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Schools of Thought & Action Stoicism, Skepticism & Epicureanism.

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Presentation on theme: "Schools of Thought & Action Stoicism, Skepticism & Epicureanism."— Presentation transcript:

1 Schools of Thought & Action Stoicism, Skepticism & Epicureanism

2 Hellenism a team sport concerned with the good as it relates to human life a popular enterprise

3 Epicureanism atoms and the void (Democritus) knowledge--an impression of sensations upon the soul soul--a collection of atoms that perishes with the body ataraxia--freedom from anxiety; pleasure is our primal and congenital good virtue--a means to peace of mind friendship--a communitarian escape

4 Stoicism reason vs. emotion (life consistent with nature is the goal of existence) 1. Some things are in our control and others not. Things in our control are opinion, pursuit, desire, aversion, and, in a word, whatever are our own actions. Things not in our control are body, property, reputation, command, and, in one word, whatever are not our own actions. Work, therefore to be able to say to every harsh appearance, "You are but an appearance, and not absolutely the thing you appear to be." And then examine it by those rules which you have, and first, and chiefly, by this: whether it concerns the things which are in our own control, or those which are not; and, if it concerns anything not in our control, be prepared to say that it is nothing to you.

5 8. Don't demand that things happen as you wish, but wish that they happen as they do happen, and you will go on well. 9. Sickness is a hindrance to the body, but not to your ability to choose, unless that is your choice. Lameness is a hindrance to the leg, but not to your ability to choose. Say this to yourself with regard to everything that happens, then you will see such obstacles as hindrances to something else, but not to yourself. 11. Never say of anything, "I have lost it"; but, "I have returned it." Is your child dead? It is returned. Is your wife dead? She is returned. Is your estate taken away? Well, and is not that likewise returned? "But he who took it away is a bad man." What difference is it to you who the giver assigns to take it back? While he gives it to you to possess, take care of it; but don't view it as your own, just as travelers view a hotel.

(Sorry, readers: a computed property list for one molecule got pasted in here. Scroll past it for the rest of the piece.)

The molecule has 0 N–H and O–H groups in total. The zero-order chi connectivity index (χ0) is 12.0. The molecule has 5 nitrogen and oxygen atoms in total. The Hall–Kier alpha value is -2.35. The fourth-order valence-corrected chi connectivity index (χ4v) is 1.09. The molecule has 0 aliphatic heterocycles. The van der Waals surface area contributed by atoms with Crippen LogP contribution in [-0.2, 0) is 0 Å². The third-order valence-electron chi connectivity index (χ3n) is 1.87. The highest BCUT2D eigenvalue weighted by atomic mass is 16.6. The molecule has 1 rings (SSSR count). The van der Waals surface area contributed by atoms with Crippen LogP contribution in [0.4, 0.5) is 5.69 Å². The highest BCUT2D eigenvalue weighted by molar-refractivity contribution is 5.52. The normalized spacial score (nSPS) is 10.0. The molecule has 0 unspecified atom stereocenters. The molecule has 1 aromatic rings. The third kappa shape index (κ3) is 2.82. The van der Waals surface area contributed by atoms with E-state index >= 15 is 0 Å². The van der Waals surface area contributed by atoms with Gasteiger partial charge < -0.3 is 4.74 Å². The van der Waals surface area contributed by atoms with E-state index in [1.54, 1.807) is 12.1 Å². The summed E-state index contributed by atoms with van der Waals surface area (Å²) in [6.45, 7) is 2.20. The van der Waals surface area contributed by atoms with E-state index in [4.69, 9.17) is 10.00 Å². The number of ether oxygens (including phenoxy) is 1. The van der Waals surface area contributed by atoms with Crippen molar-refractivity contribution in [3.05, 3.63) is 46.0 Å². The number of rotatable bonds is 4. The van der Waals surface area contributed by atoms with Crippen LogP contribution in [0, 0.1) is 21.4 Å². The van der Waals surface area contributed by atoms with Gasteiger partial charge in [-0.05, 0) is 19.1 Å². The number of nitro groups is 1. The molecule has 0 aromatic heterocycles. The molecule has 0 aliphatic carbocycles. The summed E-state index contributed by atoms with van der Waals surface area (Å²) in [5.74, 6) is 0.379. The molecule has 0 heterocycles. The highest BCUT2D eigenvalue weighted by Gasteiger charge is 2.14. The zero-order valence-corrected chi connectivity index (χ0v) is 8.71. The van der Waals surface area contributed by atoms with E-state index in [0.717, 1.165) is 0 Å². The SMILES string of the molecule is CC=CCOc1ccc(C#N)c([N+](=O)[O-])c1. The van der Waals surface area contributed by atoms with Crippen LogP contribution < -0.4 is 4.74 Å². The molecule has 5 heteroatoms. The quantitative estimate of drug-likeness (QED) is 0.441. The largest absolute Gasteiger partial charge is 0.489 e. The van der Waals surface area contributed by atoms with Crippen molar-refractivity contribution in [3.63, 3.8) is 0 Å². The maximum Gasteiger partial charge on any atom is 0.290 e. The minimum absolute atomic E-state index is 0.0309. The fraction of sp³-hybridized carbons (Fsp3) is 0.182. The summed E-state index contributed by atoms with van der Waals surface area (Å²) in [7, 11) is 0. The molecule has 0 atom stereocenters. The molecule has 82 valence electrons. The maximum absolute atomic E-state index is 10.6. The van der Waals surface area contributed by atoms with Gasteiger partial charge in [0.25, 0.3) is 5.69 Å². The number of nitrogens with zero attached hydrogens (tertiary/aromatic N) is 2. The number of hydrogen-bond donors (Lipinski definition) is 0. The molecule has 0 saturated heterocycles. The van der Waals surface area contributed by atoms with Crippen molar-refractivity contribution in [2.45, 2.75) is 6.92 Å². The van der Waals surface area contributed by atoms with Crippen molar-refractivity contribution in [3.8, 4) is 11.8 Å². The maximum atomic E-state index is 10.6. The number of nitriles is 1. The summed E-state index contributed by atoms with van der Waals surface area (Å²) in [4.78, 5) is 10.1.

6 15. Remember that you must behave in life as at a dinner party. Is anything brought around to you? Put out your hand and take your share with moderation. Does it pass by you? Don't stop it. Is it not yet come? Don't stretch your desire towards it, but wait till it reaches you. Do this with regard to children, to a wife, to public posts, to riches, and you will eventually be a worthy partner of the feasts of the gods. And if you don't even take the things which are set before you, but are able even to reject them, then you will not only be a partner at the feasts of the gods, but also of their empire. For, by doing this, Diogenes, Heraclitus and others like them, deservedly became, and were called, divine. 21. Let death and exile, and all other things which appear terrible be daily before your eyes, but chiefly death, and you win never entertain any abject thought, nor too eagerly covet anything.

7 the way to tranquility (an ethical movement) belief of any kind is the source of discontent and disharmony Scepticism is an ability, or mental attitude, which opposes appearances to judgements in any way whatsoever, with the result that, owing to the equipollence of the objects and reasons thus opposed, we are brought firstly to a state of mental suspense and next to a state of "unperturbedness" or quietude.... The originating cause of Scepticism is, we say, the hope of attaining quietude. Men of talent, who were perturbed by the contradictions in things and in doubt as to which of the alternatives they ought to accept, were led on to inquire what is true in things and what false, hoping by the settlement of this question to attain quietude. The main basic principle of the Sceptic system is that of opposing to every proposition an equal proposition; for we believe that as a consequence of this we end by ceasing to dogmatize. (Sextus Empiricus) Pyrrhonian Skepticism

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